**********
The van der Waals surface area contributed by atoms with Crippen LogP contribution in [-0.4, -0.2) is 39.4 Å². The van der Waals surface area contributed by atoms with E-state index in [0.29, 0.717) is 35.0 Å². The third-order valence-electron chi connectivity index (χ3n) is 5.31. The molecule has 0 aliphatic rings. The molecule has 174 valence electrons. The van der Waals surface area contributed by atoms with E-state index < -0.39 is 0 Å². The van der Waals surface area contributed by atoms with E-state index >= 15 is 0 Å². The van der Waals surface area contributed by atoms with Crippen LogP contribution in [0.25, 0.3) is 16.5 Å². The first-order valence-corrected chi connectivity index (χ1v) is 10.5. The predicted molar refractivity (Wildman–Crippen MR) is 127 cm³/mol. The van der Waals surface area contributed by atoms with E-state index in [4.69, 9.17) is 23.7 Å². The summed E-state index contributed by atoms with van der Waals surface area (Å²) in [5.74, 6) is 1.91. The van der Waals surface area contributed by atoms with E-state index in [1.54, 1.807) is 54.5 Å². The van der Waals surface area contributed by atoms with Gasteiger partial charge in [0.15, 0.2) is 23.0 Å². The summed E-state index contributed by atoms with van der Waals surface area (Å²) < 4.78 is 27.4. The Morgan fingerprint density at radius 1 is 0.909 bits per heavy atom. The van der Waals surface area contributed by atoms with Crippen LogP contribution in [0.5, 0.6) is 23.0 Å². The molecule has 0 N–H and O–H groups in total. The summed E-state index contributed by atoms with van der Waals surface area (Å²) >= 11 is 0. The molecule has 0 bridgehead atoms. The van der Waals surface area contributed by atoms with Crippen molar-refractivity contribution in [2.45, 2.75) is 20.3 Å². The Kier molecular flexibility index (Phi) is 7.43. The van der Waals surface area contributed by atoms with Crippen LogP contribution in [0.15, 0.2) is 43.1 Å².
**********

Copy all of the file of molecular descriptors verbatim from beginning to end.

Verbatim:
The van der Waals surface area contributed by atoms with Crippen LogP contribution in [-0.4, -0.2) is 39.4 Å². The van der Waals surface area contributed by atoms with E-state index in [0.29, 0.717) is 35.0 Å². The third-order valence-electron chi connectivity index (χ3n) is 5.31. The molecule has 0 aliphatic rings. The molecule has 174 valence electrons. The van der Waals surface area contributed by atoms with E-state index < -0.39 is 0 Å². The van der Waals surface area contributed by atoms with E-state index >= 15 is 0 Å². The van der Waals surface area contributed by atoms with Crippen LogP contribution in [0.25, 0.3) is 16.5 Å². The first-order valence-corrected chi connectivity index (χ1v) is 10.5. The predicted molar refractivity (Wildman–Crippen MR) is 127 cm³/mol. The van der Waals surface area contributed by atoms with E-state index in [4.69, 9.17) is 23.7 Å². The summed E-state index contributed by atoms with van der Waals surface area (Å²) in [5.74, 6) is 1.91. The van der Waals surface area contributed by atoms with E-state index in [1.54, 1.807) is 54.5 Å². The van der Waals surface area contributed by atoms with Gasteiger partial charge in [0.15, 0.2) is 23.0 Å². The summed E-state index contributed by atoms with van der Waals surface area (Å²) < 4.78 is 27.4. The Morgan fingerprint density at radius 1 is 0.909 bits per heavy atom. The van der Waals surface area contributed by atoms with Crippen LogP contribution in [0.5, 0.6) is 23.0 Å². The molecule has 0 N–H and O–H groups in total. The summed E-state index contributed by atoms with van der Waals surface area (Å²) >= 11 is 0. The molecule has 0 bridgehead atoms. The van der Waals surface area contributed by atoms with Crippen molar-refractivity contribution in [2.45, 2.75) is 20.3 Å². The Kier molecular flexibility index (Phi) is 7.43. The van der Waals surface area contributed by atoms with Crippen LogP contribution in [0.15, 0.2) is 43.1 Å².